The WannaCry ransomware attack has, perhaps more than any other event, raised global awareness of the importance of cybersecurity. It has also, due to the global nature of the attack, signalled the moment when the cybersecurity and geospatial industries begin to converge.
In case you are not aware of the recent cyber-crisis, on Friday, 12 May 2017 some 230,00 Microsoft users from over 200 countries received a sinister message on their screens. Ransomware software called WannaCry informed users (including notable ones like the UK's National Health Service and Spain's Telefónica) that all of their files had been encrypted, and warned that within days they would be permanently deleted. That was of course unless a sizeable ransom was paid to the instigators using the untraceable Bitcoin currency.
The reason why the WannaCry is of critical importance to the geospatial industry and why the cybersecurity sector can no longer 'go it alone' is because attacks like this one have the potential to compromise critical infrastructure - infrastructure which is managed using geospatial information, systems and knowhow. Disrupting normal services in the health sector, or network coverage in the communication sector is one thing. Undermining the security of utilities and transportation networks is another thing, and one which carries potentially fatal consequences.
Maps are about Leadership
The WannaCry incident was a strategic, coordinated attack on the systems which underpin the developed world. Although it received significant attention, this attack on the virtual world was not treated in the same regard as an attack on the physical world would be. In order to change this, the cybersecurity industry should perhaps reconsider the importance of maps.
Since the dawn of civilization, wars have been fought over maps. For both offensive and defensive purposes, the military's main focus is on gathering and organising as much 'intel' as possible in order to support strategic decision-making. Maps are used to help pre-empt and prepare for attack, to outmaneuver the enemy, and if necessary, to react accordingly. When under attack, true leaders understand the value of a map and use it to secure man-made and natural resources. Following last week's attack, the cyber industry should perhaps do likewise.
Spatial Thinking and the Timeless Craft of Mapping
If the cybersecurity industry is to harness true value from geospatial, then it needs to understand that 21st century maps are power and complex analytical tools and not just mere engaging visualisations. Mapping is about communicating information in the simplest possible manner in order to support decision making. In order to do so the geospatial professional needs to be skilled in information management and visualisation techniques such as symbology, filtering and annotation as well as in spatial processing techniques such as buffering, clipping, and fusing layers of complex information.
A New Dialogue for 2017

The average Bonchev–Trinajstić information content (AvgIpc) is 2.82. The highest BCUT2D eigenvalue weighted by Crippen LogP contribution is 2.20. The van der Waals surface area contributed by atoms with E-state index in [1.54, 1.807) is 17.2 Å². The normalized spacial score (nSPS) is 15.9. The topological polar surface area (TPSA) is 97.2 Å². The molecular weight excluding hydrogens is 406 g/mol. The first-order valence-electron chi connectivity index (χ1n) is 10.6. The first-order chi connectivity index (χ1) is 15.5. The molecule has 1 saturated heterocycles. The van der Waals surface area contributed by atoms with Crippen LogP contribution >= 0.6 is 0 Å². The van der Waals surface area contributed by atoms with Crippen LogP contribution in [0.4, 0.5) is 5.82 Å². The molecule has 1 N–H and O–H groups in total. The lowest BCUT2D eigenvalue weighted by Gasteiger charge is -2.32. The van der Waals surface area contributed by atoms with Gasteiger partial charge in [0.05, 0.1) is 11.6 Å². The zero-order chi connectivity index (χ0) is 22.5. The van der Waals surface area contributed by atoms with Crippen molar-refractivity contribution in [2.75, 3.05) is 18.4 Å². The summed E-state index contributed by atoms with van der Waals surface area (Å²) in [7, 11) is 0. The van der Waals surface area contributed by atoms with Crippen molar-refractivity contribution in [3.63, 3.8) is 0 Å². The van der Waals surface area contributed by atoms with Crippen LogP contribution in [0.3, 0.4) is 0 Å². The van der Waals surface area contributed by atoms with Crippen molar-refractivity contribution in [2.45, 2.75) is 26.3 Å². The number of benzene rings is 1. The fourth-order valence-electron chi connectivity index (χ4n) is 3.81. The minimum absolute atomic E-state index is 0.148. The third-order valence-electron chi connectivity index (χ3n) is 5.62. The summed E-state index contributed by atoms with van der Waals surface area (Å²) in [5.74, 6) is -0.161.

If it sounds as if things are not progressing, then the following should cheer you up. Perhaps due to the growing understanding of the value of locational information, and a recognition of the need to protect it, it appears as if a much-needed convergence between the $120 billion cybersecurity and the upwards of $270 billion geospatial industries has already begun.
Today, cybersecurity stakeholders are being encouraged to reconceptualise the cyber-world of network connections, nodes, and traffic patterns in a manner which is compatible with geospatial technology and information formats. As an example, Esri has coined the term 'cyber supply line' to describe the network infrastructure in the cyber world. In one article, an expert in this field explains how the company has identified five distinct and 'mappable' cybersecurity layers. These include: the Social Layer; i.e. (attackers and the targets); the Device Layer; the Logical network layer, the Physical Network Layer; and of course the Geographic Layer which provides contextual information.
Cyber attacks like as WannaCry will force both legacy-based and modernized organisations to adopt a risk-based geospatial approach to protecting their physical and virtual assets. It require will both geospatial and cybersecurity stakeholders to adopt consistent and understandable terminology, to established agreed upon processes, and to standardize information formats. Considering the rapid pace of digitization of information, the growing interest in Smart City and IoT sectors, and the expected quadrupling cost of global cyber data breaches to $2.1 trillion by 2019 from to 2015 levels, it seems as if true change can not happen fast enough.
Although WannaCry was a terrible incident, perhaps the best thing that can come out of it is that the cybersecurity industry will begin to recognise the power and potential of geospatial technology and information. As leaders throughout time have learned, without maps, you may possibly win some battles, but you are sure to lose the war.